They Have You At “Hello”: Be Aware Of Your Public Speaking Voice

Here’s one more thing for presenters to worry about; research shows that listeners will judge a speaker based on listening to their voice after just half a second. Perhaps even more astonishingly, different listeners consistently come to the same conclusions about whether someone is intelligent, honest, nervous, attractive, etc, after nothing more than hearing them say “hello.”

As someone who has coached speakers and managed teams of trainers, I can tell you that there are few things more important in any presentation than the speaker’s voice. When I ask for audience feedback on a presenter, the most withering criticism is often leveled at how they sound. The lowest-rated speakers are usually those who are described as speaking in a monotone, sounding bored, tired, insincere, condescending, or sarcastic. (Accents can also be an issue). At the opposite end of the spectrum, the presenters who receive overwhelmingly positive reviews are often described as enthusiastic, engaged, funny, energetic, or compassionate. While audience members don’t single out a presenter’s voice as a positive element as often as they notice it as a negative one, these are all qualities that are conveyed primarily by how a speaker sounds, whether the listeners realize it or not.

Whenever you’re speaking to an audience, you should make persuading them to adopt your ideas the main goal of your talk. But that’s almost impossible if the sound of your voice makes them think you don’t care or, worse, that you don’t believe what you’re saying. Chances are they’ll just stop listening and you’ll wind up wasting everyone’s time–including your own.

So always keep in mind how you sound, particularly at the beginning of a talk when you’ll be making that all-important first impression. Imagine the tone you want to use for your talk in advance and try to match it, even if your nerves threaten to make your voice crack and rise an octave. And if you have never heard yourself give a presentation, consider recording yourself. You may be surprised (for good or bad) to hear what you sound like to an audience that isn’t inside your own head.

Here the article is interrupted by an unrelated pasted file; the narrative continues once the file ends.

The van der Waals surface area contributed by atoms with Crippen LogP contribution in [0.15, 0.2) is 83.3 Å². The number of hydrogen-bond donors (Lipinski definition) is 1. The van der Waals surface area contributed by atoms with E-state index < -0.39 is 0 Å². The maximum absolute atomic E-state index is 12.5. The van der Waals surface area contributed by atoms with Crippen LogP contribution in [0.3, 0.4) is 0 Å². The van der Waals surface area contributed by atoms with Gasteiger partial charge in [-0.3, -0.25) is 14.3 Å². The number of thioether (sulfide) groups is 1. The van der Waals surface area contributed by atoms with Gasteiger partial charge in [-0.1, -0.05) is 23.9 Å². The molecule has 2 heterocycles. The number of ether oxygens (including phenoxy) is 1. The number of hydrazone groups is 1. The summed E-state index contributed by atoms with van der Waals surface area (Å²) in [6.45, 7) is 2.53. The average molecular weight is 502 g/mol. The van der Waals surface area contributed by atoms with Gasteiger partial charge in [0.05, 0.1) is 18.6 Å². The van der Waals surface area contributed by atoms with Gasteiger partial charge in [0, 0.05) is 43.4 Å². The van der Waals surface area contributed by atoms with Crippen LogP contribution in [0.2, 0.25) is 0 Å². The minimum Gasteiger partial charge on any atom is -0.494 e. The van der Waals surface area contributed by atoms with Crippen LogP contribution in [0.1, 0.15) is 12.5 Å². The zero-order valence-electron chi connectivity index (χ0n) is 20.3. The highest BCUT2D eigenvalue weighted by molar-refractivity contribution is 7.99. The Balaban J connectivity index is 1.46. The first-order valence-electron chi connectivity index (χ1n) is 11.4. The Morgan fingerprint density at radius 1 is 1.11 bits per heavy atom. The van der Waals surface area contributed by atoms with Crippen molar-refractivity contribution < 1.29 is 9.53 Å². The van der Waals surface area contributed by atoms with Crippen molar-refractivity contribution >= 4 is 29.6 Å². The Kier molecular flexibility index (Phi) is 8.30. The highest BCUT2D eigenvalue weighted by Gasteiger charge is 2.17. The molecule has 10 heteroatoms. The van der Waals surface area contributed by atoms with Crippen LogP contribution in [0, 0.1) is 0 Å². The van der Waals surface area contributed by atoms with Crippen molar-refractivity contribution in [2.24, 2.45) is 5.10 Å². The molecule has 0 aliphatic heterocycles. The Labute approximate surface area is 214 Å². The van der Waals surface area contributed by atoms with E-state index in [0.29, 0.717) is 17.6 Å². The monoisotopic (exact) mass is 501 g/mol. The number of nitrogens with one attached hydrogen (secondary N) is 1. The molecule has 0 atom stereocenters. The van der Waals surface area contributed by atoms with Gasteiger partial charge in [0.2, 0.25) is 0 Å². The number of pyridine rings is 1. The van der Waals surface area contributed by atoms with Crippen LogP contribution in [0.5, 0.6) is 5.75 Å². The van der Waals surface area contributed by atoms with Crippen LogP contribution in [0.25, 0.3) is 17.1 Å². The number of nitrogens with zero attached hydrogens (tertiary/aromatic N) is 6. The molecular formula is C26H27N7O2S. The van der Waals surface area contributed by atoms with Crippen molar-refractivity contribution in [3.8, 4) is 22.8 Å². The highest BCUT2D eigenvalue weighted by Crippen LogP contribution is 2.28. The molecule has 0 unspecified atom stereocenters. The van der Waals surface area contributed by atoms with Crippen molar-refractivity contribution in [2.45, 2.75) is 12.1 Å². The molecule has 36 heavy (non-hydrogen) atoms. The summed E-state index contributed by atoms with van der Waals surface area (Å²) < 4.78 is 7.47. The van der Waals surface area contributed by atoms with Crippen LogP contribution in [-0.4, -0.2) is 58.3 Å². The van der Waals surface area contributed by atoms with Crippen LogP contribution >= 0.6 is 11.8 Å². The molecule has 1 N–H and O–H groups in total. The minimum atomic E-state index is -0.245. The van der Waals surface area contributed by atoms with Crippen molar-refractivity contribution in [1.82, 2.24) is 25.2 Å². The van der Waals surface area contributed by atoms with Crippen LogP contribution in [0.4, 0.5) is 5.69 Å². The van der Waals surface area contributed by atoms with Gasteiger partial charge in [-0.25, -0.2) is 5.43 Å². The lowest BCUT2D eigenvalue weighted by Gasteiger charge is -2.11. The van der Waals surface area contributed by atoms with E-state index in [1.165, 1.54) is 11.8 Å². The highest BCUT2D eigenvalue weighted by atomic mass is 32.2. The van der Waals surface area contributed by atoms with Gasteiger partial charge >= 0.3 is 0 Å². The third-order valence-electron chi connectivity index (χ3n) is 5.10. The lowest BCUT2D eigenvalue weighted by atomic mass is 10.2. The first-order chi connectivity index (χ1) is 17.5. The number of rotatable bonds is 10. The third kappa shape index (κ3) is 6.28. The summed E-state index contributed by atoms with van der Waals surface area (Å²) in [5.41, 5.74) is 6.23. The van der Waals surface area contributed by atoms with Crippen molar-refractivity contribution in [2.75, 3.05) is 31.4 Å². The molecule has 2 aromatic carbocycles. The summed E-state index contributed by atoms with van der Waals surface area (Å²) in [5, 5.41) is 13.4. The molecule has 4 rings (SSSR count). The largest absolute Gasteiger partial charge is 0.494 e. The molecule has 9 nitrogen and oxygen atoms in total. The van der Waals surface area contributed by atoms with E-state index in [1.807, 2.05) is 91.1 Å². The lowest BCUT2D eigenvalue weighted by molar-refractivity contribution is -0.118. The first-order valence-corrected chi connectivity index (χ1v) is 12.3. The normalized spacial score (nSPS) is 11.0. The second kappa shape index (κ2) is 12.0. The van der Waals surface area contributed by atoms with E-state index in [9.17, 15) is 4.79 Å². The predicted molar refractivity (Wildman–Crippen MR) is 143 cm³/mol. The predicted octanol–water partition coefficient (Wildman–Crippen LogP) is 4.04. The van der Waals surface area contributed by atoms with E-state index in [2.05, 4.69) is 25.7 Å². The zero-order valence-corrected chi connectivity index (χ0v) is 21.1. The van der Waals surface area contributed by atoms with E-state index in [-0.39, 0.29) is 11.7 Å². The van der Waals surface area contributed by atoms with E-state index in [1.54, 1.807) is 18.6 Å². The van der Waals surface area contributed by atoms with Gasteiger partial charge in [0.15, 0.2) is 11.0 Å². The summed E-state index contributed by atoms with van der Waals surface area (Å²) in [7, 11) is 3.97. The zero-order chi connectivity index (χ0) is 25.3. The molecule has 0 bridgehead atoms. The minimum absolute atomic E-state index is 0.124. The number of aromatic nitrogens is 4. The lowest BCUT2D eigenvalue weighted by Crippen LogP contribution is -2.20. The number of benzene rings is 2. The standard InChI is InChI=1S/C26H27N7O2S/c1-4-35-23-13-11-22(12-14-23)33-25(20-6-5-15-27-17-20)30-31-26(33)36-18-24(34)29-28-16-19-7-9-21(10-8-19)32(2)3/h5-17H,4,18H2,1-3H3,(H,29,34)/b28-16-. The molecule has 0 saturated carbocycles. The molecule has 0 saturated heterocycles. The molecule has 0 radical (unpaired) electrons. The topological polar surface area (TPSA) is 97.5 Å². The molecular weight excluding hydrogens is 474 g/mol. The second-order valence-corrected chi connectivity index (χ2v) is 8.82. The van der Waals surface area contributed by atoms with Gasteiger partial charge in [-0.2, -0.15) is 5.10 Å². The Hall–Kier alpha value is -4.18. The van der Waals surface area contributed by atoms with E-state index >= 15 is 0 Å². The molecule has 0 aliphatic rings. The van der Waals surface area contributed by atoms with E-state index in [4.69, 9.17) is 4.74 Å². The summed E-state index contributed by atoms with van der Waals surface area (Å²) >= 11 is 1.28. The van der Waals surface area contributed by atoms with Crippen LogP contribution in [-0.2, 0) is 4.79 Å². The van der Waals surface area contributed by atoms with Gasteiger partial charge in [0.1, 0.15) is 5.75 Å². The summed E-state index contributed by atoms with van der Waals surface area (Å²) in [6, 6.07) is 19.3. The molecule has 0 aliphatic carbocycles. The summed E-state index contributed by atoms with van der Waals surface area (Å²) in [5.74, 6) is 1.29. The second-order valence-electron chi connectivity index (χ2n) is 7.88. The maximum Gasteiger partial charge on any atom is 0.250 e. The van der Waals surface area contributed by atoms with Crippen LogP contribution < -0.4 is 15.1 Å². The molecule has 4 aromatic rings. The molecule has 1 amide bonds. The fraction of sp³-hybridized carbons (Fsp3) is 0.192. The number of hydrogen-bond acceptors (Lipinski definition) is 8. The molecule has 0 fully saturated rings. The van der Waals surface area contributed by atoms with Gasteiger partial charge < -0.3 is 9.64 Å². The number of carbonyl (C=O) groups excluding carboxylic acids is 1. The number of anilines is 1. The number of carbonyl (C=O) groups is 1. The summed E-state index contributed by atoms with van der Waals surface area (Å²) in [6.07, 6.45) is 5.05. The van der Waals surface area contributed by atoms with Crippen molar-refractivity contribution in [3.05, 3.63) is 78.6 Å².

They Have You At Hello

 

Presentation Skills: Introverts and Extroverts

I really liked the TED version of this presentation because of the way that Susan Cain talked about her own struggles as an introvert with public speaking. That’s not in this condensed version, but some of my other favorite parts are, including the research that shows that audiences find extroverts to be more persuasive and believable than more introverted speakers.

I love this kind of science, but the idea that extroverts are more convincing is understandable even on a common-sense level. Extroverts tend to be much more engaging and more enthusiastic, both of which help an audience pay attention and stay focused on what’s being said. Enthusiasm is particularly powerful because it can be quite contagious and help win people over to a presenter’s point of view. If you think about it, the RSA videos are kind of like the “extroverted” versions of the original talks. They’ve been edited and animated to make them more engaging and entertaining.

As a closet introvert myself, I know that I’m a much more effective public speaker because I make a conscious effort to be more extroverted. I try to bring as much energy as I can to every presentation, I tell my best jokes and stories in an attempt to be entertaining, and I talk to people that I don’t know in a way I’d probably never do if we were random guests at a party.

The difference between being an introvert and at least being able to act like an extrovert is often the difference between success and failure in a presentation. Maybe you’re not a natural extrovert, but a lot of people (including Susan Cain and myself) aren’t, and we’re doing passable jobs at public speaking. Can you manage to be an extrovert for 30 minutes? An hour? Try giving it a shot. If you’re still having a hard time, try co-presenting with someone who is more outgoing than you are. I find that I’m even more successful when I’m paired with someone who is an extrovert (or seems like they are one).

That doesn’t mean that I’m telling you to be fake, to put on a personality that isn’t your own. Audiences react badly when they perceive that someone is acting “phony.” What you want to do instead is be the best, most interesting and energetic version of yourself.

RSA Shorts–The Power of Quiet

Elements of Great Presentations: Energy and Tone

It’s often not what you say that matters, but how you say it.